A pedlar trying to reach the inn at Gradbach was benighted in the woods around the Dane valley and sought shelter in an isolated house. He was admitted, seated beside the fire (between two bloodhounds) and given ale. As he dozed, a little girl came out of the kitchen and said “Oh, what plump hands he has, they’ll make lovely pies”. Alarmed, the pedlar retreated to the door and ran, only to be pursued by the family from the house – and the bloodhounds. He took refuge in the river, under a bridge, and escaped towards Gradbach, but the hounds picked up his scent again and he was pursued. He reached Gradbach, his cries for help awakened the villagers, and he was admitted to a house and given a bed. The villagers went to the isolated house, found the property of other travellers who had disappeared – and several bones – and dragged all the members of the family outside and hanged them; except for the little girl, who escaped through the woods on to the moors, looking for a nice plump adult to take care of her.All that remains of the village of Gradbach is the mill, now a hotel, and a farm. Gradbach Hall has gone; there’s a scout camp where it stood. Both the mill and the hall were haunted, the former by a girl crushed to death in the mill-wheel, the latter by a white lady who emerged from a room carrying a child’s head. The house where the pedlar took refuge, and from which he then escaped, was burned down; in some versions of the story, it was the inn. The bridge under which the pedlar is supposed to have hidden during the pursuit, Caster’s Bridge, still crosses the River Dane – but it is a newer construction. It was once a site where forged coins were made; forgers (coiners) operated in other parts of the locality, too, notably at Three Shires Head near Flash.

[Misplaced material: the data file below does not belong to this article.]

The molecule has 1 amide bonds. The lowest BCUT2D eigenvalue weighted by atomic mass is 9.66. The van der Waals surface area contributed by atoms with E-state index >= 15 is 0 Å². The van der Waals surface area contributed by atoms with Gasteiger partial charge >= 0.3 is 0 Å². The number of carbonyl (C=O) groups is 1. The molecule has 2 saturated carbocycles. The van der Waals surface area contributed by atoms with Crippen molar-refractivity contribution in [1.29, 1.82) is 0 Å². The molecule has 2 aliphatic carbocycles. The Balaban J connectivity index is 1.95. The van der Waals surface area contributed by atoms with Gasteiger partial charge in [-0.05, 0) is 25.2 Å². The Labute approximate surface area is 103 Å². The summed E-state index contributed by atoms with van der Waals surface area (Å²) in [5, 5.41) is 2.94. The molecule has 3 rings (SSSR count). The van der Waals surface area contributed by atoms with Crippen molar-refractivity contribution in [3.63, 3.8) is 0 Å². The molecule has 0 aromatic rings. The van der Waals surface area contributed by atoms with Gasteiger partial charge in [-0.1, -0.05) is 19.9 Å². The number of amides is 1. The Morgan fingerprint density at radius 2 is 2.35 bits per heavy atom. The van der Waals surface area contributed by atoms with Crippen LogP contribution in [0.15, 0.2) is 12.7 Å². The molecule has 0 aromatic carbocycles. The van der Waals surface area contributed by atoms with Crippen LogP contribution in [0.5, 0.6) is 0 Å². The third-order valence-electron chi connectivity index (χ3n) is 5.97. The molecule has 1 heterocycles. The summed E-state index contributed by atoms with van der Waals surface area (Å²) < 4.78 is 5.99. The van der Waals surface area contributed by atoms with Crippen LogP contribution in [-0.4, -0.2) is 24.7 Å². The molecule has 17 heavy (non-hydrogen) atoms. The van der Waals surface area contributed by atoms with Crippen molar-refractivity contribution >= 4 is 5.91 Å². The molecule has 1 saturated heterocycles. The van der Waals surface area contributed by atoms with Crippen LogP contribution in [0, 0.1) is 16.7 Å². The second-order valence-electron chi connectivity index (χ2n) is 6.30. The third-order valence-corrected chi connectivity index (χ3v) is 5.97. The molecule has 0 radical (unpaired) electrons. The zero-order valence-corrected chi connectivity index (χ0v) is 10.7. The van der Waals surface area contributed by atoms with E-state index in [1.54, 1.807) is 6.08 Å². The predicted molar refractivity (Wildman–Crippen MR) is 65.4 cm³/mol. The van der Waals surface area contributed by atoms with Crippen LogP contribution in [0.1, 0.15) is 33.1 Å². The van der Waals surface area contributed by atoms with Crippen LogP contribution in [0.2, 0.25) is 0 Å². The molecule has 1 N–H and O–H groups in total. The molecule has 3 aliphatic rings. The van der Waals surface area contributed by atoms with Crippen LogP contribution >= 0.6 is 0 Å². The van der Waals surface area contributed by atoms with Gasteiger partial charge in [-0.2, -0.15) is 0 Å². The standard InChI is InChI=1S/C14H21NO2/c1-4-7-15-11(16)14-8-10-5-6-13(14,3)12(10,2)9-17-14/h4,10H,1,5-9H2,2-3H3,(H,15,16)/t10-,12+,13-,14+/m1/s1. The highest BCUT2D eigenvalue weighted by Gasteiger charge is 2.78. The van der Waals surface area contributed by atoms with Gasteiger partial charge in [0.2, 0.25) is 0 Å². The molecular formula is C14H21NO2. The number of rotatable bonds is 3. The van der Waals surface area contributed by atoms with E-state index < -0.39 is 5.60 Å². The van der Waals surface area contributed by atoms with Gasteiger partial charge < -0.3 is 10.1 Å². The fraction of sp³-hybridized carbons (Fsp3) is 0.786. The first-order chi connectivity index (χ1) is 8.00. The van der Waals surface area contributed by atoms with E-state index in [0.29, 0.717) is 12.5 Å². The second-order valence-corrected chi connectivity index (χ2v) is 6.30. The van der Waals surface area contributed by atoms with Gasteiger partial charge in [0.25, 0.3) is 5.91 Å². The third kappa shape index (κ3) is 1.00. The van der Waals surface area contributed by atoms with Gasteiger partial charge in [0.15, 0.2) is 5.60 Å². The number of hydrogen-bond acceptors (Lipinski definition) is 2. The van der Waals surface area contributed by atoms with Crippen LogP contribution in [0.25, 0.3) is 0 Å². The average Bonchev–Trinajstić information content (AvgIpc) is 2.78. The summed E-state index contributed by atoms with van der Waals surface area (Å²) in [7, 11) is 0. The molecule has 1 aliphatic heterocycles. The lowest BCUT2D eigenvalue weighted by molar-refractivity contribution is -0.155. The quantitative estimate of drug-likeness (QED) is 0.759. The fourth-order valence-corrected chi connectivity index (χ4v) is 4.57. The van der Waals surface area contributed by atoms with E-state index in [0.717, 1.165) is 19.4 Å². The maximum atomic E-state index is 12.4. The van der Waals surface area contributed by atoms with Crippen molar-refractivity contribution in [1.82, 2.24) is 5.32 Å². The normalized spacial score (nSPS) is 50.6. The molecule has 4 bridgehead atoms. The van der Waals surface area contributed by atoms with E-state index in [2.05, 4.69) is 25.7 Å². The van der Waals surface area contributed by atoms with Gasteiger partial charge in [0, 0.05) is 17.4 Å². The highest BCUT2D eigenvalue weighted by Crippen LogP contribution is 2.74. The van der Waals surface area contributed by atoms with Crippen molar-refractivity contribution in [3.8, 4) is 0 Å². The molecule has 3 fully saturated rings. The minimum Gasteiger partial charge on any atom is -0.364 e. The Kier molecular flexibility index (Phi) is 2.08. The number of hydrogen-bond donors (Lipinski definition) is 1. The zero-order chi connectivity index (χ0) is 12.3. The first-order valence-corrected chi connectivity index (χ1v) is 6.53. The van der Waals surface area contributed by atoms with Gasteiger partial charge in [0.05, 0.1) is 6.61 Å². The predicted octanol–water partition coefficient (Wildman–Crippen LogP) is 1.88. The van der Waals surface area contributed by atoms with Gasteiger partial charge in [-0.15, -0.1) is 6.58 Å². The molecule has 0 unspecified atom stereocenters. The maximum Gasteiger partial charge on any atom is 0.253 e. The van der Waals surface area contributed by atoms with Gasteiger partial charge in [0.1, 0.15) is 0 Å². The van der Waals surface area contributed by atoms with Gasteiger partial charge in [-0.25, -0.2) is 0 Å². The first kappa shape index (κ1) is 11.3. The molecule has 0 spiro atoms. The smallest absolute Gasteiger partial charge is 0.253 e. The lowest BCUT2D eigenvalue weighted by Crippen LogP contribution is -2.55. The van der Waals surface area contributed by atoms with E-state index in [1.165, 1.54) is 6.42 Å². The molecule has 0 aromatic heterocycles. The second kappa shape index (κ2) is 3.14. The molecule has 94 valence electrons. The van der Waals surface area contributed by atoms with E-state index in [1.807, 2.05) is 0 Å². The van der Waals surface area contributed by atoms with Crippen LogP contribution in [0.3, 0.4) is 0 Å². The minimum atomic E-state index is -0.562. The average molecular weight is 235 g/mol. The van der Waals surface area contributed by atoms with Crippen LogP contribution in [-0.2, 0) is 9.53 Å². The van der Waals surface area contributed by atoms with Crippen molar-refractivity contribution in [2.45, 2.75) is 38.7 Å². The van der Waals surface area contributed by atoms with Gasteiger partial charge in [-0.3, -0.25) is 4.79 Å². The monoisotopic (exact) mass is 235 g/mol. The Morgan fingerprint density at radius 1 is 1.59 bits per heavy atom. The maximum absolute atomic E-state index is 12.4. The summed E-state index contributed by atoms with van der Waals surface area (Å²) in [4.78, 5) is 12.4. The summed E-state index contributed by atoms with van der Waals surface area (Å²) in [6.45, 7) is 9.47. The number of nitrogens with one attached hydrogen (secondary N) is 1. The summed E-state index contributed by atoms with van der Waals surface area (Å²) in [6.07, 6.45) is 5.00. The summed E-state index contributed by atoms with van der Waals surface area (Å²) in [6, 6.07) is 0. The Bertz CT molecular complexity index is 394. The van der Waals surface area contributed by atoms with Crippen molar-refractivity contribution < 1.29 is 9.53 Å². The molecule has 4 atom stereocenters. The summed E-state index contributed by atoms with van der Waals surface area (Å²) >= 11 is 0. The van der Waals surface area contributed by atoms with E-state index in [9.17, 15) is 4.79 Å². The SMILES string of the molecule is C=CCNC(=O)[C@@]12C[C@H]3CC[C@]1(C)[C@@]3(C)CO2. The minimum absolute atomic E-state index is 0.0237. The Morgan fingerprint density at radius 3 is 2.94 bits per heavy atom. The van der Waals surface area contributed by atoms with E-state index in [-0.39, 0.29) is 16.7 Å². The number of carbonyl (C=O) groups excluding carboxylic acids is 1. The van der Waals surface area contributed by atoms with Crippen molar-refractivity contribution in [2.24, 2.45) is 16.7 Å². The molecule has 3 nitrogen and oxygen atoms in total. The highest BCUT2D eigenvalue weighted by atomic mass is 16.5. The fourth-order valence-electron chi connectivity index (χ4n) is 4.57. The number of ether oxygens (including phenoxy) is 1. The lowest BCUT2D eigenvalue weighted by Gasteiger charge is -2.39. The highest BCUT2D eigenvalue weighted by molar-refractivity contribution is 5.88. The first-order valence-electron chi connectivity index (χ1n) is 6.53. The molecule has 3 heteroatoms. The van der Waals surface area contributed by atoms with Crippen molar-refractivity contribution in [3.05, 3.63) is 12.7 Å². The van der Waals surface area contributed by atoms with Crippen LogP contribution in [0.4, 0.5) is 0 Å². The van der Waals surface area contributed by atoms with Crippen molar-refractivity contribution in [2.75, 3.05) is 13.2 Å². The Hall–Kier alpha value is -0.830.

A version of the story is given in Byron Machin’s The Folklore of the Staffordshire Moorlands (Seven Stones Publishing, 2018), pp. 67-69. You can read more about the local coiners in pp. 53-56 of the same book.